The pandemic has acted as a catalyst for a wave of private equity takeovers of UK firms, with their value reaching their highest level since the financial crisis.
While coronavirus initially triggered a slowdown in dealmaking, private equity houses gained momentum by the autumn with a string of high-profile and high-value deals.
Some 123 UK companies, including household names Asda, AA and Butlin’s owner Bourne Group, worth £36bn have been taken private since the outbreak of coronavirus last year.
It brings the value of private equity deals since the start of the pandemic to £52.6bn, with 19 more deals worth £16.6bn in the pipeline. It marks the highest level since the financial crash 13 years ago, according to the figures shared with the Daily Mail.
The economic disruption caused by the pandemic has presented numerous opportunities for private equity firms.
Large falls in share prices of some listed companies have made them a more attractive prospect to private equity houses. The double whammy of Covid and Brexit have depressed valuations of UK shares compared to their international counterparts.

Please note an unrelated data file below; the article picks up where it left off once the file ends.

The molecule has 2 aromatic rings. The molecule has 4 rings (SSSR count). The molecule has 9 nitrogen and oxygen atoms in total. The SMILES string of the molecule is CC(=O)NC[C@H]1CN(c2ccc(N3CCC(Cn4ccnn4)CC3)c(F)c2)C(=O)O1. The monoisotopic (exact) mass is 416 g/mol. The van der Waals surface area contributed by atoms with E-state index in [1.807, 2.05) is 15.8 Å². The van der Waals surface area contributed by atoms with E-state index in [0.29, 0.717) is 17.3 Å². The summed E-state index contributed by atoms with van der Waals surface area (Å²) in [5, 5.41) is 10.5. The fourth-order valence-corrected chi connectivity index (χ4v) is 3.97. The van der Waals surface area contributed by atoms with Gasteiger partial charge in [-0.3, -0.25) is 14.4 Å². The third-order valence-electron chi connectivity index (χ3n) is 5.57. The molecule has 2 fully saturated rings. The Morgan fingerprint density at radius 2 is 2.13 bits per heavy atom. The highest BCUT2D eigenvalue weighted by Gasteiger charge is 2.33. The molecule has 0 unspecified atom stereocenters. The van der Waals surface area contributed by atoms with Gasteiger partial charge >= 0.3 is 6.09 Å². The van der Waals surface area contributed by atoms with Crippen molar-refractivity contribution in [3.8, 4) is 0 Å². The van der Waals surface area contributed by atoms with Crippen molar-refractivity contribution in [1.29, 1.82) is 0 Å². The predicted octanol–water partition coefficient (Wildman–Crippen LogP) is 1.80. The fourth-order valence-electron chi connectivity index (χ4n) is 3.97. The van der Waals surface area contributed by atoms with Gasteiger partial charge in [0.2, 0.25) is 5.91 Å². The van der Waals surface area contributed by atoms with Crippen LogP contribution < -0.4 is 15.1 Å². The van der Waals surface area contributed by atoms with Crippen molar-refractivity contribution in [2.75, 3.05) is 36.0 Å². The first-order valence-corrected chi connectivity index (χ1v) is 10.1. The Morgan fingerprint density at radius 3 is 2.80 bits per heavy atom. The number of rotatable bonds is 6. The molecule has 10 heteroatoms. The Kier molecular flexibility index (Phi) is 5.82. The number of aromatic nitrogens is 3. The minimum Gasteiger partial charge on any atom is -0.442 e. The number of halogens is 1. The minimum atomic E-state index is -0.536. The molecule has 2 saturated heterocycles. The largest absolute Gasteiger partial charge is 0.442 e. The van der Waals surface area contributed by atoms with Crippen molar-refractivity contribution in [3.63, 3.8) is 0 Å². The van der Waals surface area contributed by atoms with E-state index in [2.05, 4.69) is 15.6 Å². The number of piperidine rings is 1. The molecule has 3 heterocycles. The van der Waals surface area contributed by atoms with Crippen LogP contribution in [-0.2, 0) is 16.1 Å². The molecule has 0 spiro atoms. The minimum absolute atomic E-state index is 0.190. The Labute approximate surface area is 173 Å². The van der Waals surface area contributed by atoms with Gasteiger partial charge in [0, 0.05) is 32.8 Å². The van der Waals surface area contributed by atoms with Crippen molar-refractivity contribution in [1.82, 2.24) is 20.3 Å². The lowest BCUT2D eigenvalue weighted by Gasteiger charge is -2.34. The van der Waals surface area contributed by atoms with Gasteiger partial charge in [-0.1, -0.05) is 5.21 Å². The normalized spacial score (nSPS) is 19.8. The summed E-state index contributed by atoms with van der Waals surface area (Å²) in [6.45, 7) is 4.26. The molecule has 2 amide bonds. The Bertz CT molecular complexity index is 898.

This paired with the record level of dry powder means it has been a bumper year for private equity.
One of the biggest deals of the past year was the £6.8bn acquisition of supermarket chain Asda in October last year, by the Issa brothers and TDR Capital.
A growing trend over the past year has been the rise of this so-called ‘club deal’, when two or more private equity or trade buyers jointly acquire a company.
The total value of these deals reached £19.7bn last year, a fourfold increase from the £4.5bn in 2019, according to data shared with City A.M.
Largely seen as a tactic to diversify their risk, some public deals have seen bidders who were initially competing join forces in a deal to secure the target, as was the case in the takeovers of both Signature Aviation and the AA Group.